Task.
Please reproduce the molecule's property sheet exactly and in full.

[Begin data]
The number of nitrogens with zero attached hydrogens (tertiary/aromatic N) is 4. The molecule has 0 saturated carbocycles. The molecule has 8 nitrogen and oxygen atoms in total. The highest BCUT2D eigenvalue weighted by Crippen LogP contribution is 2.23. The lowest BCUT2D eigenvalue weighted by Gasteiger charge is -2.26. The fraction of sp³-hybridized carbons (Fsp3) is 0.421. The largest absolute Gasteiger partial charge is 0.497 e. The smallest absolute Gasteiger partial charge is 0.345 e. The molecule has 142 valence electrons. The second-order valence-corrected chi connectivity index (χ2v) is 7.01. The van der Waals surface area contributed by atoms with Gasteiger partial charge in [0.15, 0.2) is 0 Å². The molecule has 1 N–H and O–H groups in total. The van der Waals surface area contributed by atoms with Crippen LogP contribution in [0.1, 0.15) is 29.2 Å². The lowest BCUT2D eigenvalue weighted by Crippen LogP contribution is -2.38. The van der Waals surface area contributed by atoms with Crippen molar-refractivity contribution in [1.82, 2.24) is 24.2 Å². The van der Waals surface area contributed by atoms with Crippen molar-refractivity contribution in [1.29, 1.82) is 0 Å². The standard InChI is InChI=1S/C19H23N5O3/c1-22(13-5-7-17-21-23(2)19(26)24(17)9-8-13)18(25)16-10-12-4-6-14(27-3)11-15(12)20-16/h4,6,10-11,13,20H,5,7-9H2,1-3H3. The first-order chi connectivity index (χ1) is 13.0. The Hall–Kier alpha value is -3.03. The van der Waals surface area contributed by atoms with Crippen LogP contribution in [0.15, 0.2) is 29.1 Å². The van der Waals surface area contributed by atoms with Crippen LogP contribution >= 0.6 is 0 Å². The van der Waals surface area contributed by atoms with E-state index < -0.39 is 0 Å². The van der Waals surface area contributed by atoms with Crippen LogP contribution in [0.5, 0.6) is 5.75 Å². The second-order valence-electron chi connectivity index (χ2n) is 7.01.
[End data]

The number of nitrogens with zero attached hydrogens (tertiary/aromatic N) is 4. The molecule has 0 saturated carbocycles. The molecule has 8 nitrogen and oxygen atoms in total. The highest BCUT2D eigenvalue weighted by Crippen LogP contribution is 2.23. The lowest BCUT2D eigenvalue weighted by Gasteiger charge is -2.26. The fraction of sp³-hybridized carbons (Fsp3) is 0.421. The largest absolute Gasteiger partial charge is 0.497 e. The smallest absolute Gasteiger partial charge is 0.345 e. The molecule has 142 valence electrons. The second-order valence-corrected chi connectivity index (χ2v) is 7.01. The van der Waals surface area contributed by atoms with Gasteiger partial charge in [0.15, 0.2) is 0 Å². The molecule has 1 N–H and O–H groups in total. The van der Waals surface area contributed by atoms with Crippen LogP contribution in [0.1, 0.15) is 29.2 Å². The lowest BCUT2D eigenvalue weighted by Crippen LogP contribution is -2.38. The van der Waals surface area contributed by atoms with Crippen molar-refractivity contribution in [1.82, 2.24) is 24.2 Å². The van der Waals surface area contributed by atoms with Crippen molar-refractivity contribution in [1.29, 1.82) is 0 Å². The standard InChI is InChI=1S/C19H23N5O3/c1-22(13-5-7-17-21-23(2)19(26)24(17)9-8-13)18(25)16-10-12-4-6-14(27-3)11-15(12)20-16/h4,6,10-11,13,20H,5,7-9H2,1-3H3. The first-order chi connectivity index (χ1) is 13.0. The Hall–Kier alpha value is -3.03. The van der Waals surface area contributed by atoms with Crippen LogP contribution in [0.15, 0.2) is 29.1 Å². The van der Waals surface area contributed by atoms with Crippen LogP contribution >= 0.6 is 0 Å². The van der Waals surface area contributed by atoms with E-state index < -0.39 is 0 Å². The van der Waals surface area contributed by atoms with Crippen LogP contribution in [0.5, 0.6) is 5.75 Å². The second-order valence-electron chi connectivity index (χ2n) is 7.01.